Engineering By Design
Great engineering is more than math and science. It requires a deep understanding of human need, habits, and desires within the context of the local culture and community. At Dartmouth, we empower students and faculty to bridge the gap between technology and humanity with a full spectrum of design thinking tools to create, build, test, and implement innovative solutions to local and global challenges.
Engineering a Better World
At both the graduate and undergraduate level, our collaborative, project-based approach to education and research provides the perfect environment for design thinking to thrive. Our students and faculty collaborate across disciplines to solve real problems that improve the lives of people around the world—from creating sustainable energy solutions for indigenous people in Greenland to developing medical imaging devices to diagnose and treat disease.
Design Initiative at Dartmouth
The Design Initiative at Dartmouth (DIAD) is building interdepartmental collaborations to bring more design tools and mindsets to all corners of campus. From new courses and collaborative programs, to interdisciplinary research efforts and off-campus projects, DIAD is developing a system for human-centered design creativity accessible to everyone.
Human-Centered Design Minor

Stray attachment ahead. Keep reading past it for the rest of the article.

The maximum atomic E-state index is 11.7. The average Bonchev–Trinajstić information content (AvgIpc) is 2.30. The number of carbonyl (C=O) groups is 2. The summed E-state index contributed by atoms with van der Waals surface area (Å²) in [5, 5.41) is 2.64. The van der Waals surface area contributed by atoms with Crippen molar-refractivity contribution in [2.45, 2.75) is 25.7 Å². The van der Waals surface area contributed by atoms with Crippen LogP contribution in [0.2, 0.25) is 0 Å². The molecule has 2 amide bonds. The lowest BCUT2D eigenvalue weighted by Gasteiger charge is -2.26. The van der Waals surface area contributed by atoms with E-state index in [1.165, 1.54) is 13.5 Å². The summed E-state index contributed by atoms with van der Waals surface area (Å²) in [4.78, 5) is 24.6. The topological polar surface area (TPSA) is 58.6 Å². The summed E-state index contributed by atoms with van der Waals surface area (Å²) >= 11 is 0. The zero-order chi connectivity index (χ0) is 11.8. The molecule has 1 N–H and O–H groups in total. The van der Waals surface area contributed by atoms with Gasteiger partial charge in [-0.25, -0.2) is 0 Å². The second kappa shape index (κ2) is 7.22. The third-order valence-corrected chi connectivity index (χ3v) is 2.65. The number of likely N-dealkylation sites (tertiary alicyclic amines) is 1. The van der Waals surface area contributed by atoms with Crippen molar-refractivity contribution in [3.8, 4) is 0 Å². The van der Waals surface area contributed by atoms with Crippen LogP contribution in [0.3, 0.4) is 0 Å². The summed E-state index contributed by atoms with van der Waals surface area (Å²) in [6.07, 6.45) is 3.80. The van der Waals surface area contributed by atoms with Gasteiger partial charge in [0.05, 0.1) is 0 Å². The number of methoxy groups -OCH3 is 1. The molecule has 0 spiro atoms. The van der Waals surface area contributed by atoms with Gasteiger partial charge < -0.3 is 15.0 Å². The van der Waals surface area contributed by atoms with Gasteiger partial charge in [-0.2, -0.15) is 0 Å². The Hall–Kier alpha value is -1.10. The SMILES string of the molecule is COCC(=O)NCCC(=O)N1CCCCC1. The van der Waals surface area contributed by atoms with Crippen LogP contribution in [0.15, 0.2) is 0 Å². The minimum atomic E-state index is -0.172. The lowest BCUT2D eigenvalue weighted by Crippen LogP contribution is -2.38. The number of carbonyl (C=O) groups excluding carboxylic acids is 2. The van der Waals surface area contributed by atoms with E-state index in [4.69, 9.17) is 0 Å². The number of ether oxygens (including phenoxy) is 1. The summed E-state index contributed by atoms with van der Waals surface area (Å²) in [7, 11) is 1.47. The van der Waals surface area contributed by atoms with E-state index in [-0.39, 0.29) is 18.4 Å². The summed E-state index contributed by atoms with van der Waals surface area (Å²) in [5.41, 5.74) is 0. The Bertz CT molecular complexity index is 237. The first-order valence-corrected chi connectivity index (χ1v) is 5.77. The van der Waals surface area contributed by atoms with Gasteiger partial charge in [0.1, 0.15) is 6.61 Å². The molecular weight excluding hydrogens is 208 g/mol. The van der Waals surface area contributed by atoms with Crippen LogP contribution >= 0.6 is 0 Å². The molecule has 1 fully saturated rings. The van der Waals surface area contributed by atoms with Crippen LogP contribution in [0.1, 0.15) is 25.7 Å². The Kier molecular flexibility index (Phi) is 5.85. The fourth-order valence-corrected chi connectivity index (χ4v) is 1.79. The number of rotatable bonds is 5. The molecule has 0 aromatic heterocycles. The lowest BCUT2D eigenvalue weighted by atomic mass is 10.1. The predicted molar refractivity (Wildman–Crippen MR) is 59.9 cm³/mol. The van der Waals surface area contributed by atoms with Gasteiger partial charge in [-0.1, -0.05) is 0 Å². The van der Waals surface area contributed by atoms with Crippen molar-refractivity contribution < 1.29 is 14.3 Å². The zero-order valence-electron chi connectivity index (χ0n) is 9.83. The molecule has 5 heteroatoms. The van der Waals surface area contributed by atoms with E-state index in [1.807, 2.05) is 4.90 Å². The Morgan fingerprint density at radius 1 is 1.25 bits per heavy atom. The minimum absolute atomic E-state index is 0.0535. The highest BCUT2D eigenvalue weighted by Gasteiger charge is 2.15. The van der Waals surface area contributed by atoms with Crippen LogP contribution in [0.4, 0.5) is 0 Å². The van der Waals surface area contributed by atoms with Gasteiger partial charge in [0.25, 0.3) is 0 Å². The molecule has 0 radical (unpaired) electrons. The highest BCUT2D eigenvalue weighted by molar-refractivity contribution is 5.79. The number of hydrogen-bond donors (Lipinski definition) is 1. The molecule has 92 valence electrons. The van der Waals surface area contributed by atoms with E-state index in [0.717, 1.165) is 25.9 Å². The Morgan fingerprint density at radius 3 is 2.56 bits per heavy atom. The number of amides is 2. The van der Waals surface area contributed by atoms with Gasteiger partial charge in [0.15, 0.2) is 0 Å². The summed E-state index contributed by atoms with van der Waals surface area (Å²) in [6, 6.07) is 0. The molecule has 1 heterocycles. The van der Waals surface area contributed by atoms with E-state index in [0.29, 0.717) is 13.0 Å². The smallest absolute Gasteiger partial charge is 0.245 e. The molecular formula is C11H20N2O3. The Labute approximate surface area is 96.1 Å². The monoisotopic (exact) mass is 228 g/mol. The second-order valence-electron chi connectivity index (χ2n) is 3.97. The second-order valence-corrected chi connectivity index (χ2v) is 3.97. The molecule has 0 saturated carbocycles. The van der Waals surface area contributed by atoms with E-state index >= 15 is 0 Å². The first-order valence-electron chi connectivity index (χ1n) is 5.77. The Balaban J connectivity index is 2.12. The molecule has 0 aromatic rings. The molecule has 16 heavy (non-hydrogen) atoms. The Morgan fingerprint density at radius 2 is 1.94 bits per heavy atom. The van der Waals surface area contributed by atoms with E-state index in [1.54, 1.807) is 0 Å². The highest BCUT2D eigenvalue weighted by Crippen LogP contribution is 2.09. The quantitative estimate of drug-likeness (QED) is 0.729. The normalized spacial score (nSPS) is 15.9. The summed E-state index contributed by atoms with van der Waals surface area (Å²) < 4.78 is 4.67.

Designing new products, technology, and systems requires understanding and empathy for the people they impact most. For Dartmouth undergraduates looking to transform their approach to problem-solving, the Human-Centered Design minor is an interdisciplinary program focused on the process of innovation and integrates the human perspective at every step to develop products, tools, and systems to effect positive change.
Cook Engineering Design Center
Dartmouth’s Cook Engineering Design Center (CEDC) connects industry sponsors to advanced engineering students enrolled in the ENGS 89/90 engineering capstone to help design solutions to real-world challenges. In recent years, students have designed low-sensory pods for special needs children for the Children's Hospital at Dartmouth-Hitchcock, a greenhouse on Mars capable of growing food to sustain a small crew of astronauts for the NASA Big Ideas Challenge, and the Mobile Virtual Player to simulate tackling to reduce injuries and concussions.
”Design begins with developing understanding and empathy for the human experience. Truly effective and life-changing products not only include the best of science and technology, but also insights from the humanities and social sciences. This is essential to process of innovation.”
—Professor Peter Robbie ’69
Courses with Design Emphasis
While design is infused throughout our curriculum, numerous undergraduate and graduate courses have intentional emphasis on engineering design or on design thinking.
- ENGS 2: Integrated Design: Engineering, Architecture, and Building Technology
- ENGS 12: Design Thinking
- ENGS 15: Senior Design Challenge
- ENGS 21: Introduction to Engineering
- ENGS 44: Sustainable Design
- ENGS 75: Product Design
- ENGS 89: Engineering Design Methodology and Project Initiation
- ENGS 90: Engineering Design Methodology and Project Completion
- ENGS 146: Computer-Aided Mechanical Engineering Design
- ENGG 176: Design for Manufacturing